An Adler Planetarium astronomer tells us whether earthlings may, at long last, be hearing from other intelligent life in the universe.
Stories by Eddie Arruza
Two U.S. Navy Culinary Specialists have spent their military careers cooking for hungry shipmates. But recently, they spent time in the relatively open kitchen space at the Union League Club of Chicago working with its Executive Chef, Michael Garbin. We follow them during a cooking session.
Two years ago, Lyric Opera of Chicago presented what was called the world's first mariachi opera. It was well-received and a big hit with audiences--so much so that it spawned another mariachi opera. This time around it's a Lyric Opera commission that has brought back together the same creative team and many of the same performers from the previous work. Its title is El Pasado Nunca Se Termina or The Past Is Never Finished, and it's receiving its world premiere here in Chicago.
She was known as "The Little Warrior." Short in stature but a towering force in the civil rights movement, the Rev. Willie T. Barrow died early this morning at age 90. We look back at her long and influential life, and the legacy she leaves behind.
With less than a month until the April 7 runoff election in Chicago, the mayoral contenders ratchet up the attack rhetoric. Both candidates have harsh words for the other over who can right the city's financial ship. We have the details.
Caltech Astrophysicist Mike Brown was one of the scientists who, in 2006, led the successful crusade to get the former planet Pluto downgraded to the status of dwarf planet. He joins us to discuss what he's found far, far away in our solar system.
A new play at Steppenwolf Theatre has sparked a heated conversation -- precisely what the creators wanted. Based on the 2010 graffiti "bombing" of the then-relatively new Modern Wing of The Art Institute of Chicago, This Is Modern Art tells the story of the graffiti crew that carried out the event, but it also poses questions about the creation of art and who qualifies as an artist.
The nearly 40-acre site of the former Finkl Steel Company is prime real estate in Chicago's Lincoln Park neighborhood. After the company's move to the south side of Chicago last year, there are many questions over how to reuse and revitalize the parcel of land Finkl left behind.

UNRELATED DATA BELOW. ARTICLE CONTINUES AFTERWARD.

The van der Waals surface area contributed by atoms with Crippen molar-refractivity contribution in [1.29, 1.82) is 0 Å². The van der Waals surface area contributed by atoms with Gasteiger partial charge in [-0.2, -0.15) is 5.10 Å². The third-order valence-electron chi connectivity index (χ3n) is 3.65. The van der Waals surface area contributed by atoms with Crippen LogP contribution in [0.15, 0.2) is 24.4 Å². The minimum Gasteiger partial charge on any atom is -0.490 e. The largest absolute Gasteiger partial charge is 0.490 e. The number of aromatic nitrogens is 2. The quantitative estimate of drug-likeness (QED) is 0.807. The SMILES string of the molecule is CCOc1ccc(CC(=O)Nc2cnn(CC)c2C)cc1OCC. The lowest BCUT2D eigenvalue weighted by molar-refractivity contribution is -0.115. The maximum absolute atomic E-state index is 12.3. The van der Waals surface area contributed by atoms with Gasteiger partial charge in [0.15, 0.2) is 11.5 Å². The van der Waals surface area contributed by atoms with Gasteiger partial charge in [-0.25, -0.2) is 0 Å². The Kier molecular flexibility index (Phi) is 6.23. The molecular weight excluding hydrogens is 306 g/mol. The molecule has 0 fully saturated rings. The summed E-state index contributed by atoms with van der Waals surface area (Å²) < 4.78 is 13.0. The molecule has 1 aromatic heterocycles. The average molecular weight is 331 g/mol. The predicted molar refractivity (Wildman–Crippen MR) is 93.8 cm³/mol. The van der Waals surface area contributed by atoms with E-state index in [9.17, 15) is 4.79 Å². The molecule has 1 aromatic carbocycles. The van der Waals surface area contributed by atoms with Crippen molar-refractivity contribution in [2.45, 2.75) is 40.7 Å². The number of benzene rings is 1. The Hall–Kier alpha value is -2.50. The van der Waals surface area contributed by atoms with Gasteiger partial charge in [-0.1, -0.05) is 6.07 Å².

They are two of the best contemporary interpreters of Jazz Standards and the Great American Songbook. John Pizzarelli and Jane Monheit tell us about their influences and careers, and then give us an intimate, pre-Valentine's Day performance in our studio.
In time for Valentine's Day, The Newberry Library in Chicago has searched through its extensive archives for artifacts of love. Taking suggestions from its staff across many areas of expertise, the library has created an exhibition of works on paper that express love in all its forms over the last eight centuries. We revisit the story.
Pop diva Beyoncé is arguably the most popular performer in the world. But there's much more to her than her success as a provocative pop icon. That's the idea behind a new college course at UIC that delves into Beyoncé's role in shaping "feminist perspectives and [the image] of U.S. black womanhood."
The Chicago region's transportation network and infrastructure need substantial upgrades and funding. We take a look at a new website that details the condition of roads and bridges, and what public transportation agencies need to do to meet the area's growing needs.
In time for Valentine's Day, The Newberry Library in Chicago has searched through its extensive archives for artifacts of love. Taking suggestions from its staff across many areas of expertise, the library has created an exhibition of works on paper that express love in all its forms over the last eight centuries. We get a preview.
NASA astronaut Col. Mike Hopkins belongs to the very exclusive group of just 215 people who have visited the International Space Station (ISS). But Col. Hopkins distinguished himself during his time on the ISS in a couple of memorable ways. We revisit a conversation with Hopkins.
Evanston was once the center of the temperance movement and a dry community until 1972. But now it has its very first distillery called FEW. The name just happens to be the initials of the one-time president of the Women’s Christian Temperance Union, Frances Elizabeth Willard. Whatever Ms. Willard might think of that, the distillery is one of a growing number of spirits producers popping up all around Chicago. We get a taste of what’s being bottled.
Despite a gradually improving economy, the Greater Chicago Food Depository has seen an increase in low-income individuals needing food assistance. Among those in need are military veterans. We hear from veterans and the executive director of the Food Depository about why servicemen and women are among those seeking help with their food needs.
Tony Award-winning writer and longtime theater critic John Lahr has written an authoritative biography on the life and work of playwright Tennessee Williams. Lahr also shares memories of his father, the actor Bert Lahr.
American illustrator Chesley Bonestell was a visionary of universal proportions. The Adler Planetarium is currently presenting an exhibition of Bonestell’s artwork. We take a look at the art and science behind his out-of-this-world paintings and how they influenced the modern fascination with what lies in the final frontier.
Lyric Opera of Chicago is currently presenting a production of Porgy and Bess with two highly acclaimed singers in the lead roles.
NASA astronaut Col. Mike Hopkins belongs to the very exclusive group of just 215 people who have visited the International Space Station (ISS). But Col. Hopkins distinguished himself during his time on the ISS in a couple of memorable ways.